A Quest for Godliness — April 15, 2012


In 2012, I am following the lead of a few of my favorite bloggers and posting a quote or excerpt on Sundays. I’ve chosen A Quest for Godliness: The Puritan Vision of the Christian Life by J.I. Packer.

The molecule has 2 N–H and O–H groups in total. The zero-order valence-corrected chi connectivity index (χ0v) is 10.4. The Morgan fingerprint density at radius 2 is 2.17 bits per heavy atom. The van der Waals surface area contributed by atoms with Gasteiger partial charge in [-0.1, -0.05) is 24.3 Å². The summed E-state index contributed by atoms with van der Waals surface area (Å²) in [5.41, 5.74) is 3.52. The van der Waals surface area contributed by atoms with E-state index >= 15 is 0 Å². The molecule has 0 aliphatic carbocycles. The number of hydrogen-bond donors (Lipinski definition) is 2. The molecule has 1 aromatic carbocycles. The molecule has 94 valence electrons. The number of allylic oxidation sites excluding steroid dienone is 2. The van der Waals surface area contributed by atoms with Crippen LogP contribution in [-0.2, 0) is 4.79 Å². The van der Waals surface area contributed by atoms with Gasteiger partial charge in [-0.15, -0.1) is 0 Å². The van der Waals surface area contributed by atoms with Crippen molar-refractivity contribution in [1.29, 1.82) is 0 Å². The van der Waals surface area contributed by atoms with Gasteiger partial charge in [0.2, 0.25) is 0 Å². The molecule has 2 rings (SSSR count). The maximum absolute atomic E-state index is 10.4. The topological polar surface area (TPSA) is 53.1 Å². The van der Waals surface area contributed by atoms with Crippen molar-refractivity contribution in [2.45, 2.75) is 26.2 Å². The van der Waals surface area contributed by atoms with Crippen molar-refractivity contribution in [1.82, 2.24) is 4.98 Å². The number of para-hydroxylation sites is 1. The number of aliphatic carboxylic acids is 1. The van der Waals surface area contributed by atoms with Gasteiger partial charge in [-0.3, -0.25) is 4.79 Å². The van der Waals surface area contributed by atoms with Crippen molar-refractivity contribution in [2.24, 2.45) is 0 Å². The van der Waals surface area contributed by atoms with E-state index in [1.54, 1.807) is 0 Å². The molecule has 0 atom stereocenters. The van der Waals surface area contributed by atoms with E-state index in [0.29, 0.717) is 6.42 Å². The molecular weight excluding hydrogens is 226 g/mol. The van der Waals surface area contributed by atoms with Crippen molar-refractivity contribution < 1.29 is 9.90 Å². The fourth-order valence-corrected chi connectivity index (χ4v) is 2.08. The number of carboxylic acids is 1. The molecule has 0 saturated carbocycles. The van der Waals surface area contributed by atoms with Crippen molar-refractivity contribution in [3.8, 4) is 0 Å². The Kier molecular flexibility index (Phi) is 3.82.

There are lessons for us in their passion for effective action. Though the Puritans, like the rest of the human race, had their dreams of what could and should be, they were decidedly not the kind of people that we would call ‘dreamy’! They had no time for the idleness of the lazy or passive person who leaves it to others to change the world. They were men of action in the pure Reformed mould — crusading activists without a jot of self-reliance; workers for God who depended utterly on God to work in and through them, and who always gave God the praise for anything they did that in retrospect seemed to them to have been right; gifted men who prayed earnestly that God would enable them to use their powers, not for self-display, but for his praise. None of them wanted to be revolutionaries in church or state, though some of them reluctantly became such; all of them, however, longed to be effective change agents for God wherever shifts from sin to sanctity were called for. So Cromwell and his army made long, strong prayers before each battle, and preachers made long, strong prayers privately before ever venturing into the pulpit, and laymen made long, strong prayers before tackling any matter of importance (marriage, business deals, major purchases, or whatever). Today, however, Christians in the West are found to be on the whole passionless, passive, and, one fears, prayerless; cultivating an ethos which encloses personal piety in a pietistic cocoon, they leave public affairs to go their own way and neither expect nor for the most part seek influence beyond their own Christian circle. Where the Puritans prayed and labored for a holy England and New England, sensing that where privilege is neglected and unfaithfulness reigns national judgment threatens, modern Christians gladly settle for conventional social respectability and, having done so, look no further.

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